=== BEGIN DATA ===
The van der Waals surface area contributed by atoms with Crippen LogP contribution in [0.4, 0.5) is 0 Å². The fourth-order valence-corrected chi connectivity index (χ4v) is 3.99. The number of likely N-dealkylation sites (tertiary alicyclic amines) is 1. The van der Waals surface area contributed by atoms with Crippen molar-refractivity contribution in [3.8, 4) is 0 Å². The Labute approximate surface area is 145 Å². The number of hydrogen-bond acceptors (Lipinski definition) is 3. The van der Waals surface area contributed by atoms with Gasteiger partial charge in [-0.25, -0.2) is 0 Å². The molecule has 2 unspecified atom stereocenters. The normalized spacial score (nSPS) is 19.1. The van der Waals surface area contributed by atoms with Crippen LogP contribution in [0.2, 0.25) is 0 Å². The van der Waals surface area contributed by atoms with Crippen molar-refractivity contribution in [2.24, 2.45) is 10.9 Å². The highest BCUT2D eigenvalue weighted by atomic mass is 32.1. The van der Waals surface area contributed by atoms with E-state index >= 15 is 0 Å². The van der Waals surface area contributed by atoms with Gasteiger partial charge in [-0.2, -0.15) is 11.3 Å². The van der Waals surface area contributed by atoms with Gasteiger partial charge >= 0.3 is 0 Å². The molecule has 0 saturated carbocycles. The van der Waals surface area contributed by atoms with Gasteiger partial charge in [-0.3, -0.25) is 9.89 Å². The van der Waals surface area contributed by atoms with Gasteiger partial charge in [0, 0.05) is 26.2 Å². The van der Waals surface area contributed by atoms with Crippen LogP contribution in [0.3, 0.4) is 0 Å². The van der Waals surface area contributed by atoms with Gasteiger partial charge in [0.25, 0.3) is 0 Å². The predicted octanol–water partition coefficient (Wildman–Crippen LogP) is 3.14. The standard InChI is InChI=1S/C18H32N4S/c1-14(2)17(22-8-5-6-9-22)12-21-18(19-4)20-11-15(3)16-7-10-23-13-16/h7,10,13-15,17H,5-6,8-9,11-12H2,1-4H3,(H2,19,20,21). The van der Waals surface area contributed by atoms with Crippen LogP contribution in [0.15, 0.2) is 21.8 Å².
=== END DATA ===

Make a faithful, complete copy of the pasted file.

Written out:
The van der Waals surface area contributed by atoms with Crippen LogP contribution in [0.4, 0.5) is 0 Å². The fourth-order valence-corrected chi connectivity index (χ4v) is 3.99. The number of likely N-dealkylation sites (tertiary alicyclic amines) is 1. The van der Waals surface area contributed by atoms with Crippen molar-refractivity contribution in [3.8, 4) is 0 Å². The Labute approximate surface area is 145 Å². The number of hydrogen-bond acceptors (Lipinski definition) is 3. The van der Waals surface area contributed by atoms with Gasteiger partial charge in [-0.25, -0.2) is 0 Å². The molecule has 2 unspecified atom stereocenters. The normalized spacial score (nSPS) is 19.1. The van der Waals surface area contributed by atoms with Crippen LogP contribution in [0.2, 0.25) is 0 Å². The van der Waals surface area contributed by atoms with Crippen molar-refractivity contribution in [2.24, 2.45) is 10.9 Å². The highest BCUT2D eigenvalue weighted by atomic mass is 32.1. The van der Waals surface area contributed by atoms with E-state index >= 15 is 0 Å². The van der Waals surface area contributed by atoms with Gasteiger partial charge in [-0.2, -0.15) is 11.3 Å². The van der Waals surface area contributed by atoms with Gasteiger partial charge >= 0.3 is 0 Å². The molecule has 0 saturated carbocycles. The van der Waals surface area contributed by atoms with Gasteiger partial charge in [-0.3, -0.25) is 9.89 Å². The van der Waals surface area contributed by atoms with Gasteiger partial charge in [0, 0.05) is 26.2 Å². The van der Waals surface area contributed by atoms with Crippen LogP contribution in [0.3, 0.4) is 0 Å². The van der Waals surface area contributed by atoms with Gasteiger partial charge in [0.25, 0.3) is 0 Å². The predicted octanol–water partition coefficient (Wildman–Crippen LogP) is 3.14. The standard InChI is InChI=1S/C18H32N4S/c1-14(2)17(22-8-5-6-9-22)12-21-18(19-4)20-11-15(3)16-7-10-23-13-16/h7,10,13-15,17H,5-6,8-9,11-12H2,1-4H3,(H2,19,20,21). The van der Waals surface area contributed by atoms with Crippen LogP contribution in [0.15, 0.2) is 21.8 Å².